How To Refer to "It"?
Dear Vanessa -- How often are you and the Hubster getting to the theater these days? The Wife and I recently treated ourselves to a little theatergoing for the first time in a while. Back in my unsuccessful-pro-who-nonetheless-kept-up-with-the-arts days, I was able -- thanks to a generous artsgoing expense account -- to see a lot of plays. Boy, did we sit through a lot of bad theater. But we sat through some awfully good theater too. So it was nostalgic fun to indulge that groove again. It was even more fun when I reminded myself that for me these days, "keeping up" is an option. All of which may mean nothing more than that, even as an arts-goer, I'm a born amateur. To run through the plays we saw: The limited-run Broadway production of Tom Stoppard's Jumpers. Are you a Stoppard fan? I'm split, myself. I've seen a handful of the plays, none of which I've been crazy about, yet I often love his screenplays. My suspicion: he's at his best (and he's best able to set aside his own ego) when adapting other people's material. But I'd never before seen one of his pinwheeling-extravaganza-type plays given a full-dress, big-budget workout, and I was curious to see what such an event would be like. Not great, is my answer. Stoppard's certainly a funny guy, and he's got to be one of the world's cleverest-ever playwrights. And there's something endearingly puppyish about his eagerness to entertain. But his plays can also get to feeling antic, hectic, and wearying; his determination to dazzle loses its charm and starts feeling compulsive and competitive. A pet theory of mine: nearly all in-linear-time art-things that last longer than a half-hour need some sense of the human, the narrative, and the relaxed to carry an audience's goodwill along with them. But you may be a bigger fan of nonlinear theater than I am. It seems to me that the challenge for a director and actors would be to figure out how to supply the energy while at the same time drawing the audience into the drama. David Leveaux's production was super-professional -- he produced a very well-done evening. But it didn't lick the central problem. The production, by the way, seems to exist in large part to show off Simon Russell Beale, the lead actor, who's evidently a legend in England for his self-amused verbal prowess; he's a Charles-Laughton-on-speed type. At first I was suitably amazed by Beale, but as the evening went by I lost interest in his performance. But the real problem of the evening, it seemed to me, was the fact that the play was being presented on Broadway. A huge house ... A clueless, bussed-in audience ... Up on that immense stage, the play seemed tiny and elitist; the audience behaved restlessly and unappreciatively, and left me with the impression that it'd have been happier watching the tube. I came away thinking that Stoppard's plays are perhaps best thought of as good... posted by Michael at June 11, 2004 | perma-link | (9) comments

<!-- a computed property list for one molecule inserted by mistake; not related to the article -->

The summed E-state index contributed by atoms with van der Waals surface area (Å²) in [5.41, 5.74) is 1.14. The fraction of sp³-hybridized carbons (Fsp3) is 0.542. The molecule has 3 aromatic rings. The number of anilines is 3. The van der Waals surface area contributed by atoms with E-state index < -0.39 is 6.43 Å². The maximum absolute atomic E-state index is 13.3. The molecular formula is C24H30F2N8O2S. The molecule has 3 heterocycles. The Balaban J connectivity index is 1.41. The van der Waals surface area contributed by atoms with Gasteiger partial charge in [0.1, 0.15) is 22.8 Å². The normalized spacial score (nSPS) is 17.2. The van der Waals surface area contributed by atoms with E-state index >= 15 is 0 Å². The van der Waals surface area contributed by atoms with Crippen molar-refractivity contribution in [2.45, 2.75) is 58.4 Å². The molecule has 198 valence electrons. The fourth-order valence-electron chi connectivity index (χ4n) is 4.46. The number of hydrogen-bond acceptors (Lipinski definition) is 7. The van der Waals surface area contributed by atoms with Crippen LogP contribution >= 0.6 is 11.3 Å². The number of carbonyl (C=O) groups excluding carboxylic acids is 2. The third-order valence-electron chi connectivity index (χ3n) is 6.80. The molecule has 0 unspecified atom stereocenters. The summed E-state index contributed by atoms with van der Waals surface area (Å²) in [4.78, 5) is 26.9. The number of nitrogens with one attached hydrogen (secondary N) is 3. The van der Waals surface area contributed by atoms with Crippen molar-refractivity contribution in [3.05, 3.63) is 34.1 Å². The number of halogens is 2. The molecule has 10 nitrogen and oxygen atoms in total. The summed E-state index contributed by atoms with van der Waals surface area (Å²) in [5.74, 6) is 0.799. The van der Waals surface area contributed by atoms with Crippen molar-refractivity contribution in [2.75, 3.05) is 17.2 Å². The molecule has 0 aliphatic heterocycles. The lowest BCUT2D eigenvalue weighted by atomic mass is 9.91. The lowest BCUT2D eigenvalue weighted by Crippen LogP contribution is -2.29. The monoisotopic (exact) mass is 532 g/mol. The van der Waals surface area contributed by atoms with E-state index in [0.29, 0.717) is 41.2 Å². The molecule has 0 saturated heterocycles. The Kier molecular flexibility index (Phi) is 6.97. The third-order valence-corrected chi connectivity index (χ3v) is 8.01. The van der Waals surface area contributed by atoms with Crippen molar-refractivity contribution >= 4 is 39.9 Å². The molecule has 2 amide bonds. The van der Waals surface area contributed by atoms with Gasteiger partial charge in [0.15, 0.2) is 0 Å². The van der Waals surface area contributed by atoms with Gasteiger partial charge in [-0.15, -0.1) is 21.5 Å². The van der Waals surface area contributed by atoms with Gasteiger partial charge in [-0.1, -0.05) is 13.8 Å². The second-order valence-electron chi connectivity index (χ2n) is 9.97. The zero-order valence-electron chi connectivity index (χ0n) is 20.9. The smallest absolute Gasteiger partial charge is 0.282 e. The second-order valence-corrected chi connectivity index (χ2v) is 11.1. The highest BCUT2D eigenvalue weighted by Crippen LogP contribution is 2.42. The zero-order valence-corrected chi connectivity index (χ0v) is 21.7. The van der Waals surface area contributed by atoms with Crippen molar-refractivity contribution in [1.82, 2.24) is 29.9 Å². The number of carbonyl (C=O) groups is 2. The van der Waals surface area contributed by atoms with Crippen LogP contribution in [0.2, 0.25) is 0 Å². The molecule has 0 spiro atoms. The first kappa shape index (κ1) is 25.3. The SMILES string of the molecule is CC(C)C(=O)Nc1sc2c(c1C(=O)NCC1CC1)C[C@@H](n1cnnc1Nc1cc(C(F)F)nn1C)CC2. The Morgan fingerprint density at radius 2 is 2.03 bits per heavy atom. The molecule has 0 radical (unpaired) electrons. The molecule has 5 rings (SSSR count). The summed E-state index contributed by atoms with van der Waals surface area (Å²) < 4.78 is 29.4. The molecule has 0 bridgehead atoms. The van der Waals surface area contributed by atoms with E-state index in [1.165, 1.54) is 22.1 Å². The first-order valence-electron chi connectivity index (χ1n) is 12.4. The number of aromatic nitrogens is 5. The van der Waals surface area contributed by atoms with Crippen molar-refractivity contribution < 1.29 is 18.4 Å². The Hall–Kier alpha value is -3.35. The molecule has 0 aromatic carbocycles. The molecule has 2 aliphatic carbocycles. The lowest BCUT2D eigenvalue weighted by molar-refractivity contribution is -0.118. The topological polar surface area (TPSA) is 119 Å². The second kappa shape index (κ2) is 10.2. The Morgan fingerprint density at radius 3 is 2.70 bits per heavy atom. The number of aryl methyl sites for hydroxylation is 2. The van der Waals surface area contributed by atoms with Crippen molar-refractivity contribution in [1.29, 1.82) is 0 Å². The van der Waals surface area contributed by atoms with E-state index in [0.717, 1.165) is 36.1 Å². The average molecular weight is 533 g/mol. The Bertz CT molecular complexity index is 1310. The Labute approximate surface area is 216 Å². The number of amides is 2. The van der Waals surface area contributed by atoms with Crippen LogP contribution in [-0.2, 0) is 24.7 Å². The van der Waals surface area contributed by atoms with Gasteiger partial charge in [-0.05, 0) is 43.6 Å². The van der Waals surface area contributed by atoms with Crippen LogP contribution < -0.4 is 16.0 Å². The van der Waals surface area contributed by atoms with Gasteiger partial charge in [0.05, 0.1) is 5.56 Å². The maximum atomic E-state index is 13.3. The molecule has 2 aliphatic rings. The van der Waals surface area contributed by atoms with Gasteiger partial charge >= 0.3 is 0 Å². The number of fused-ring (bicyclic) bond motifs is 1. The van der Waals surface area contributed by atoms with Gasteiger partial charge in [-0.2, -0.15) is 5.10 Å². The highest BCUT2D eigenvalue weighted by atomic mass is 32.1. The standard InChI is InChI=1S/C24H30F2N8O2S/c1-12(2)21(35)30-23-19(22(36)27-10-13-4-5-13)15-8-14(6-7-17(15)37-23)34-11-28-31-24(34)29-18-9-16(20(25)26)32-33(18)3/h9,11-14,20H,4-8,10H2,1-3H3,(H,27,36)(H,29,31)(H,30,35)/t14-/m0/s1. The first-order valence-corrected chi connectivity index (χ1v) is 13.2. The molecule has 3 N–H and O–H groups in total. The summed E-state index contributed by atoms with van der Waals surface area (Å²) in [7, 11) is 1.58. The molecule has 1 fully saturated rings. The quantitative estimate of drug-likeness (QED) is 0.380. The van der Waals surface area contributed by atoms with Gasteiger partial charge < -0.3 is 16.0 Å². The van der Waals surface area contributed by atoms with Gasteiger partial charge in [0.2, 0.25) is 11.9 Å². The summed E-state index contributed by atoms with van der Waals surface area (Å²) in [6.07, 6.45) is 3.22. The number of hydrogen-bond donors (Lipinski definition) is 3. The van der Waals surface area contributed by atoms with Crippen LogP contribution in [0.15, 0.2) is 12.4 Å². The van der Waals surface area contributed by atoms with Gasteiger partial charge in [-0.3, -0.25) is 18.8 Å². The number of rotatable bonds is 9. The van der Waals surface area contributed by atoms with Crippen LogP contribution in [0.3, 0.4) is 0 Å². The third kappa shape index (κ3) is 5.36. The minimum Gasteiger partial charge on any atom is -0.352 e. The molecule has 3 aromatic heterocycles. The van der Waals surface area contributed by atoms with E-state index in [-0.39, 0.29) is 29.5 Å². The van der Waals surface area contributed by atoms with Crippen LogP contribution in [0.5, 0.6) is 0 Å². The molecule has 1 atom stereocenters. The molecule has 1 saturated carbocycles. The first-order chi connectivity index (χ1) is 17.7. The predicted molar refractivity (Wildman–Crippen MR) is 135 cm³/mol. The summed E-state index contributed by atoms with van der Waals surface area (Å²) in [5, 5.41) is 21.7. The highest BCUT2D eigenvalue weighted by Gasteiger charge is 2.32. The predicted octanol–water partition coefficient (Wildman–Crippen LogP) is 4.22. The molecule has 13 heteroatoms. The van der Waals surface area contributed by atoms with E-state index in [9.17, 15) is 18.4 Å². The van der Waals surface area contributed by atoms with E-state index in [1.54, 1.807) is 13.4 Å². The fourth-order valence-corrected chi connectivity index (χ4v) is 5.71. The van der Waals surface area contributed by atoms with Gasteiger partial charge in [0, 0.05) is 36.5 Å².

Hi and Hello